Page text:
The story of Father Roman Braga is inspiring and instructive in this regard. Father Braga is a Romanian Orthodox monk who was arrested by the communists in 1948. He spent the next five years in prison. After his release from prison, he became a monk and was ordained a deacon; but after another five years under the surveillance of the communist government, he was arrested again in 1959 and spent a full year under interrogation. Finally he was falsely accused of having been part of a movement to overthrow the government and was sentenced to 18 years of forced labor. In 1964, a general amnesty was given by the communist regime to all political prisoners, and so he was released. He had spent a total of 11 years in prison, a good portion spent in solitary confinement, deliberately separated from like-minded prisoners (i.e., monks, philosophers, theologians, etc.). But it was here that he discovered the "Inner Universe". He writes:

…what I do know is that we will never reach the same spiritual level of life as in Communist imprisonment. There was no pencil, no paper, no T.V., nothing; especially in solitary confinement, you could not even look through a window. There was no exterior horizon, nothing but the four walls of your cell. You had to go somewhere; you had to find an inner perspective, because otherwise you would truly go crazy. I'm ashamed to say that I was forced to find myself in prison. I had some ideas about prayer …, but it was mostly theory about what prayer is; but there in those difficult moments I confess that I started to recite the Jesus Prayer [Lord Jesus Christ, have mercy on me, a sinner] and practiced it intensely. Only then was I able to discover how beautiful the interior life of man is. I liked it very much. A couple of months before I discovered this, I thought that I would go crazy because the solitude was a total break from the world with which I had been so much involved. And you know that our culture is oriented outside ourselves; it is a cosmological knowledge directed toward existence outside ourselves. Now I needed a method to find myself …

…I reached the level of feeling the presence of God in a vivid way; …I have the feeling of His presence. When God speaks to you He does not use material words but brings you joy. I experienced such joys in prison, I could not detach myself from them. I was never interested when they brought me food or water. Slowly, slowly I started to memorize what I had read in the Holy Fathers - just ideas, not words. In solitary confinement, the memory works wonderfully; even quotations sometimes come. Everything that I had before accumulated acquired here a spiritual profile, a new meaning. It became life, not only a dead concept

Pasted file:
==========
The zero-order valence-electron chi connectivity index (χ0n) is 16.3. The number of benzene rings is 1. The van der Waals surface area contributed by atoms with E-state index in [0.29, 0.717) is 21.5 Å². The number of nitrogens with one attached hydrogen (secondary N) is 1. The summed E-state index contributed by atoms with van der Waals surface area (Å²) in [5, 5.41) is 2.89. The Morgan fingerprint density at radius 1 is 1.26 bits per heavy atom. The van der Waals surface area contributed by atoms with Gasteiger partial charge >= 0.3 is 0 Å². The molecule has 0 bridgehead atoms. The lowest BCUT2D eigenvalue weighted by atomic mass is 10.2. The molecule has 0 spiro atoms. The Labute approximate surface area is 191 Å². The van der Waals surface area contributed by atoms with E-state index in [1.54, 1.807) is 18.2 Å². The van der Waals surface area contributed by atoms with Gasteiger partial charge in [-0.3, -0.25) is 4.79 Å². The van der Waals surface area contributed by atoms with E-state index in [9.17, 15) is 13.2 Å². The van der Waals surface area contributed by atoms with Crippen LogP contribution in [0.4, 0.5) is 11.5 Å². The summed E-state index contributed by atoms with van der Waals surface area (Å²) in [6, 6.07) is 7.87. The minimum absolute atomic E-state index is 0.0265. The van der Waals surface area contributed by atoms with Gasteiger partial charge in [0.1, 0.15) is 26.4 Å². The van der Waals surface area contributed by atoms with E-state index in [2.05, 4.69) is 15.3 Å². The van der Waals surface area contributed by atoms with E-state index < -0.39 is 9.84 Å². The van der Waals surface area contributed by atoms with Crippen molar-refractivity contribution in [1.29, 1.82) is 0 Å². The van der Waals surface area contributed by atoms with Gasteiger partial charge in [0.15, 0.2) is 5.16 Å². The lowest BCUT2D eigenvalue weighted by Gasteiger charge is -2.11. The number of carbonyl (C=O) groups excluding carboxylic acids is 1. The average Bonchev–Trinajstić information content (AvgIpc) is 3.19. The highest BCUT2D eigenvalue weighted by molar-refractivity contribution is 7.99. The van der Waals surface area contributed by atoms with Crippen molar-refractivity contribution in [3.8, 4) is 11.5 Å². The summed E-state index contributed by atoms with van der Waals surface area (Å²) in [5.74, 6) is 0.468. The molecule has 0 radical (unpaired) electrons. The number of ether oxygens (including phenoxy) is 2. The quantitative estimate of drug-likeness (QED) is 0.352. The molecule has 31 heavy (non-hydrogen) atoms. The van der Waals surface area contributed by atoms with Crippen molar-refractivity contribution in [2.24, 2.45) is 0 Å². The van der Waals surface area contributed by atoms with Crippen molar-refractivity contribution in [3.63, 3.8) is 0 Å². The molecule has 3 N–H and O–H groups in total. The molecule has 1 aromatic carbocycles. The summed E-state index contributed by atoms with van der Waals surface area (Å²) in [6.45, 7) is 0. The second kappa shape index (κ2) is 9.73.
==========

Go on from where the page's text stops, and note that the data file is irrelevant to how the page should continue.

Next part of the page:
The final point I'd like to make deals with the next thing Jesus does; he put his fingers into the deaf man's ears, and he spat and touched his tongue. That is such a strange image. Why did he have to stick his fingers into his hears and touch the man's tongue with his spit? The reason is that healing comes through the flesh of Christ. This is the sacramental principle. The invisible is channeled through the visible, just as it is among human beings: love, which is invisible, is communicated through visible and tangible things, like gifts. Immaterial ideas are communicated through audible sounds and visible words. Invisible grace is communicated through the matter of Christ's body. It is the touch of Christ that heals.

And that brings us back to the Church. Our relationship with Christ is not a purely private affair. This man was brought to Christ through the faith and desperation of the community, he then found himself alone with Christ, but healing comes ultimately through his body, his matter, his flesh, and the Church is the community of his body. All the readings for the past month have emphasized the goodness of matter, the real flesh of Christ, the bread of life, etc. Although the Church is made up of sinful, broken and neurotic members, Christ chooses to continue healing this world through the Mystical Body of the Church. There's no getting around it. It is through the sacramental life of the Church, i.e., regular confession and regular communion that we receive the healing we need as we pass through this world that constantly wounds and scars us. He alone is our salvation. There is no going beyond him.